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cult of chucky 2017CULT OF CHUCKY

3 Stars  2017/18/88m

“You may feel a little prick.”

Director/Writer: Don Mancini / Cast: Fiona Dourif, Michael Terriault, Alex Vincent, Jennifer Tilly, Brad Dourif, Adam Hurtig, Zak Santiago, Elisabeth Rosen, Grace Lynn Kung, Ali Tataryn, Marina Stephenson Kerr.

Body Count: 8

“…The look on my victim’s face when they realise in that final moment that it’s all really happening: A children’s toy is actually beating them to death with a yardstick.”


Credit where credit’s due – the Child’s Play series has done an impressive job when it comes to continuity, more or less keeping on top of film-to-film plot lines for almost thirty years and seven movies. To that end, rather huge spoilers are necessary to ‘splain Cult of Chucky

Four years after the events in Curse of, original hero Andy Barclay – now mid-30s – has kept Chucky’s living head in a safe at home, and ritually tortures it. Nica Pierce, meanwhile, has been locked up in an institution and convinced by her shrink that she was the one responsible for the murders of her family.

cult of chucky 2017

Said shrink decides to move Nica to an isolated lower security clinic now that she no longer blames it all on a possessed Good Guy Doll, going so far as to bring in such a doll to a group session. Nica is fine with it, and the doll is summarily adopted by fellow inmate Madeleine, who treats it like a real baby. Bitchy Claire doesn’t trust Nica; away-with-the-fairies Angela claims she received a phone call from Chucky, warning them all he’s coming back; and multiple-personality sufferer Malcolm flips between thinking he’s Mark Zuckerberg and Michael Phelps.

cult of chucky 2017 alex vincent jennifer tilly

Nica receives a visit from Tiffany, who was somehow appointed guardian of her niece Alice, and breaks the news to her that Alice is dead. Broken, Nica attempts suicide but wakes in the morning to find her slashed wrist stitched up and a message for her left in blood. Meanwhile, another patient has successfully topped themselves, and the floodgates soon open in Nica’s memory.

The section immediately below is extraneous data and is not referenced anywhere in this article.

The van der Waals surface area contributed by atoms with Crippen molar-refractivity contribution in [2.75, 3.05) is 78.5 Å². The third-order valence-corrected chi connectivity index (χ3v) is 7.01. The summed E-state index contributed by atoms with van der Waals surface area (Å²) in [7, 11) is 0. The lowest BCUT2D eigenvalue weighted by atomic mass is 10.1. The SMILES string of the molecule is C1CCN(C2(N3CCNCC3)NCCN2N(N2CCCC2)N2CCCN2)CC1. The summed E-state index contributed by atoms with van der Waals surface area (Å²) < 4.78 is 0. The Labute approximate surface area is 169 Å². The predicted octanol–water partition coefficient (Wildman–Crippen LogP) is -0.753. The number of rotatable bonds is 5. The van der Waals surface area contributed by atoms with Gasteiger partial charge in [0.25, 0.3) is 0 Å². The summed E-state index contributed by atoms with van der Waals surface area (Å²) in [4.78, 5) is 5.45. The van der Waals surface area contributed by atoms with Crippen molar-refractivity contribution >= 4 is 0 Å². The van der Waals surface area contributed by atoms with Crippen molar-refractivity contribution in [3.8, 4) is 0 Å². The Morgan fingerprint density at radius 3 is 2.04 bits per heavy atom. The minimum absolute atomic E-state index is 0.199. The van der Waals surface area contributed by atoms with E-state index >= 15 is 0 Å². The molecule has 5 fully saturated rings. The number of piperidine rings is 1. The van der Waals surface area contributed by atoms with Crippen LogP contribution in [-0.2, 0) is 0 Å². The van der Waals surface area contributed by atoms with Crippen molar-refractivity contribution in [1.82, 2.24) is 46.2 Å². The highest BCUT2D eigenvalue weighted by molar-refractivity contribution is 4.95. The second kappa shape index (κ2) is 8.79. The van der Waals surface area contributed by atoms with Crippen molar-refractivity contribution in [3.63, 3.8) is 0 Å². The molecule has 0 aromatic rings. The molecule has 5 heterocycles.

Chucky stalks the halls, killing patients and staff by shattered glass and powerdrill, while Andy races to save the day, but has to get around Tiffany first.

The cult in Cult of Chucky is reached by a new voodoo curse that allows his spirit to possess multiple vessels at once, so ultimately we end up with this:

cult of chucky 2017

At the time Curse of was released, there was much hoopla over the back to being scary approach, which was the result of the remake falling through and the straight-to-DVD quasi-reboot coming instead. Though the film was sluggish in places due to its reduced budget, it succeeded in creating some atmosphere lacking in the Bride and Seed chapters.

Well, forget all that as Cult takes us back to the comic one-liners (albethem sometimes hilarious), wacky demises, Jennifer Tilly’s loony toon Tiffany back in the fray (but not centre stage), and a bit of a mess to try and untangle as things get weirder and weirder.

cult of chucky 2017

Mancini weaves things together well enough, leaving the door wide open for the eighth film – Christ knows what they’ll title it though – and as per Curse‘s post-credits gag, another face from pastures old puts in an appearance, giving the entire series a familial boost over its contemporaries. Fiona Dourif also gets to flex some reasonable acting muscle as well.

I’ve never been more than a casual fan of Chucky at best – he’s always entertaining and none of the instalments are crap, but I’d rank Cult in the lower echelons of the series, though it’s great to see the original creators still onboard and pushing things forward rather than phoning in a crummy remake or instalment-ignoring cash-grab as most of the others have done.

Blurb-of-interest: Adam Hurtig, who plays Malcolm, was also in Curse as Officer Stanton.

The goings-on at this camp would scare Jason away

sleepaway camp 1983

SLEEPAWAY CAMP

3 Stars  1983/18/84m

“You won’t be coming home.”

A.k.a. Nightmare Vacation (original UK release)

Director/Writer: Robert Hiltzik / Cast: Felissa Rose, Jonathan Tiersten, Christopher Collet, Paul DeAngelo, Mike Kellin, Karen Fields, Katherine Kamhi, John E. Dunn, Desiree Gould, Susan Glaze, Owen Hughes, Robert Earl Jones.

Body Count: 11

Laughter Lines: “She’s a carpenter’s dream – flat as a board and needs a good screw!”


Queer goings-on abound in this strange little cult classic with an ending so iconically deranged it completely overshadows the shortcomings of the preceding 82 minutes. Spoilers follow.

A man and his two kids are sailing on a lake when an out of control ski-boat plows into them, killing father and child. This scene sets up a few of Sleepaway Camp‘s weirdnesses: Overlong shots, Noo-Yawk accents, and over-acting. Check out the waterskier girl’s caterwauling moment.

sleepaway camp 1983

“OHMYGOD somebody PLEASE help the people PLEASE!”

Eight years later (yay! not five or ten!) the surviving sibling Angela and her cousin Ricky are sent off to Camp Arawak for the summer by Ricky’s kooky mother. She, like ski-girl, is something to behold, but a classic character nonetheless. Ricky has been before and happily reintegrates with old friends – bar sour-faced camp bitch Judy – but Angela barely says a word (in fact she doesn’t speak until 31 minutes in) and finds it hard to fit in.

Aunt Martha sleepaway camp 1983

“‘Return to Sleepaway Camp’? No, that wouldn’t do at all.”

It doesn’t help that the campers of Arawak are about 23% assholes who rejoice in mocking Angela one way or another. She’s almost raped by the pedophiley cook, waterbombed by the macho-swagger boys, thrown in the lake by her nasty dorm counsellor, and generally tormented verbally by most of the others.